This well-known line is actually a rearrangement of the original quote from the play. It can be read in the context below. The meaning is the same, but Shakespeare phrased the line differently than it is usually used today.
‘It’s not in the stars to hold our destiny but ourselves’ is used to assert that one’s fate is not in the stars or in God’s hands. But, instead, it is within “ourselves.” Or, it is within a person’s control how their life turns out. One should not blame God or some other uncontrollable force for how their life turns out, it’s all in one’s hands what happens in their future.
This is an opinion that is contrary to what many believed during the time that the play was written and is still antithetical to some belief systems today. Some readers may find themselves disagreeing with the quote.
When this quote appears in Shakespeare’s play, the character uses it in a propagandistic fashion, encouraging the listener, Brutus, to push back against the “stars” or force that would determine his life for him.
Important Vocabulary To Know
- Destiny: the events of one’s life that are predetermined to occur. In this case, Shakespeare’s character Cassius asserts that destiny is within one’s control. Some believe that there is nothing one can do to alter one’s fate, Cassius does not.
- Fault: in the original quote, seen below, Shakespeare uses the word “fault.” It is used by Shakespeare to place blame or control on someone. In this case, he’s suggesting that “we” have control over “our” fate. Fate’s “fault” is in one’s own hands.
- Stars: the word “stars” is used in both the original and adapted quote. It can be interpreted as a reference to God as the controller of one’s destiny (or not as the quote suggests) or as a reference to a more general alignment of one’s life. To this day, it’s common to hear that one’s “destiny is in the stars” as if the stars themselves contain information about the future. In the context of the play, Caesar as a God-like figure is the controller of men’s lives.
Where Does Shakespeare Use the Quote?
William Shakespeare used this quote in the play, Julius Caesar. It can be found in Act I, Scene 2, on lines 140 and 141. It’s spoken by
Here is the quote in full, along with the surrounding lines:
Why, man, he doth bestride the narrow world
Like a Colossus, and we petty men
Walk under his huge legs and peep about
To find ourselves dishonorable graves.
Men at some time are masters of their fates.
The fault, dear Brutus, is not in our stars,
But in ourselves, that we are underlings.
As noted above, the lines, which are often incorrectly quoted, can be seen in their traditional arrangement here. Cassius says: “is not in our stars / But in ourselves.”
When Cassius uses this quote, he’s thinking about the difference between normal “petty men” and Caesar, who is a “Colossus.” The normal, everyday people are walking under his legs and peeping out, hoping to catch a glimpse of his glory and the kind of life he’s living. These men, like the speaker himself, can only look forward to dying as slaves or dishonorably. It’s here that Cassius uses the phrase, “The fault, dear Brutus, is not in our stars, / But in ourselves.”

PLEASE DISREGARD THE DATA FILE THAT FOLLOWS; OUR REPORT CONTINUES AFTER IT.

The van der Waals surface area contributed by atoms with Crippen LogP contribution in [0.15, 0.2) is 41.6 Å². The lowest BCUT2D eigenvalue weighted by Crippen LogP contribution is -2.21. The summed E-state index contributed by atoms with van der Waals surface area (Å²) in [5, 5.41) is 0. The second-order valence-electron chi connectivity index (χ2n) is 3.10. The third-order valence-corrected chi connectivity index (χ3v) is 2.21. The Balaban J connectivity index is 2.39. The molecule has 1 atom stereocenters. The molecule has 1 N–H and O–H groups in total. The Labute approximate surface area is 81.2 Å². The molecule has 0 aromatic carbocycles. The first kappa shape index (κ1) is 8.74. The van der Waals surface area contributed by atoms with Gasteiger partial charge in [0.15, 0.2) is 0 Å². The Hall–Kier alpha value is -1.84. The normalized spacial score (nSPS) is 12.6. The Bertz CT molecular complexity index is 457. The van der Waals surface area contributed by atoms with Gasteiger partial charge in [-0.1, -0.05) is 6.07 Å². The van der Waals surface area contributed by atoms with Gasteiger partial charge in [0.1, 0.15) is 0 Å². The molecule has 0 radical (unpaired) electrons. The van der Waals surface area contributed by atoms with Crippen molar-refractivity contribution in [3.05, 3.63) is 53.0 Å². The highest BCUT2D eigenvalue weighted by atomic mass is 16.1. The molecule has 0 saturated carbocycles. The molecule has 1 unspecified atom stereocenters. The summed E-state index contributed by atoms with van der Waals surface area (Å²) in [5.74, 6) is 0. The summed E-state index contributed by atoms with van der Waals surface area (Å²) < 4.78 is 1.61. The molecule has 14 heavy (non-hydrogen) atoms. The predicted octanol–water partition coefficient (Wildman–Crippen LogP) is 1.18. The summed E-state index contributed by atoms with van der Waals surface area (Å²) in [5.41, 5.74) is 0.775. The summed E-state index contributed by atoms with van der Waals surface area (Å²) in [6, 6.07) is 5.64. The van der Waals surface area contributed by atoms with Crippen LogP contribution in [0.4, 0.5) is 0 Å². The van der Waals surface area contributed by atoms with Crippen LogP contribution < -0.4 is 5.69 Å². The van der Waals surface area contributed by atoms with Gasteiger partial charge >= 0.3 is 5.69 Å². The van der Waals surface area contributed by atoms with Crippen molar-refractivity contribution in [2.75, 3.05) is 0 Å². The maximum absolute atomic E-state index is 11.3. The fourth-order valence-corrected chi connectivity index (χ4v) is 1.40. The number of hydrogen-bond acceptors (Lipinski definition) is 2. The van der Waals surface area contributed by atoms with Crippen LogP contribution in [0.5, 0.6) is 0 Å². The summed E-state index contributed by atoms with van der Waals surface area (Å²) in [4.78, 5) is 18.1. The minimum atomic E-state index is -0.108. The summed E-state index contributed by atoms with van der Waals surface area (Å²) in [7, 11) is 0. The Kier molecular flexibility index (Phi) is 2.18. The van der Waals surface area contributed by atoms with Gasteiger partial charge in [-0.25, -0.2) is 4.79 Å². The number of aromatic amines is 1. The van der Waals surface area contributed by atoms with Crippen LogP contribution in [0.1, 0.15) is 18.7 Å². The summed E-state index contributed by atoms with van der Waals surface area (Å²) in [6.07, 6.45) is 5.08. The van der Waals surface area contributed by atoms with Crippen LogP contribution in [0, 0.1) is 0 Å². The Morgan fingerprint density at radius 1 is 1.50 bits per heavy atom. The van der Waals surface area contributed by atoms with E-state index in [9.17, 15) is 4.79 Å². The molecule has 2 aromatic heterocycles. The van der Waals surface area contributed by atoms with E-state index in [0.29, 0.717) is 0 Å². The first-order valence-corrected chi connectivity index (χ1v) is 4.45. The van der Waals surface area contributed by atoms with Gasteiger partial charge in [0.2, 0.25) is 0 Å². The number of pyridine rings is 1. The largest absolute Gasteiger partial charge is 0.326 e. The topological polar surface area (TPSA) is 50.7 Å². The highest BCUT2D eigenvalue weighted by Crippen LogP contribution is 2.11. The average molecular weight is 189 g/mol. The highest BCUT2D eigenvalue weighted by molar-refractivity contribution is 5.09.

He goes on, saying that it’s in their control to determine what kind of lives they want to live. If they accept that they have no control over their fate, then they’re going to die, as Cassius suggested. But, they don’t have to. He wonders in the following lines:
“Brutus” and “Caesar”—what should be in that
Why should that name be sounded more than
This is a complex way of asking why one person’s name, in this case, Julius Caesar’s, be more critical and more proclaimed than another, like Cassius or Brutus. He adds that “Brutus” is as fair a name as “Caesar.” They are just as heavy and just as nice to say as one another.
Why Does Shakespeare Use “It’s not in the stars to hold our destiny but ourselves?”
Shakespeare’s character Cassius uses the phrase to inspire the listener, in this case, Brutus, to reconsider his place in the world. He doesn’t have to die at Caesar’s feet or live within his shadow. Instead, he can take control of his destiny and create a new life for himself and others that do not place him as a slave and Caesar as a “Colossus.”
A version of this quote appears in William Shakespeare’s Julius Caesar. The version that’s actually in the play’s text requires slightly more interpretation than the above version that’s more popular today.
This quote means that it’s not in anyone else’s control what happens in another person’s life. It is only in one’s own control how their life turns out. There is nothing predetermined.
Cassius uses a version of this quote in Julius Caesar. He uses it as part of a monologue while talking to Brutus about their future and the role that Caesar should or shouldn’t play.
- Read: Julius Caesar by William Shakespeare
- Read: Shakespeare’s 154 Sonnets
- Read: Shakespeare’s Best Plays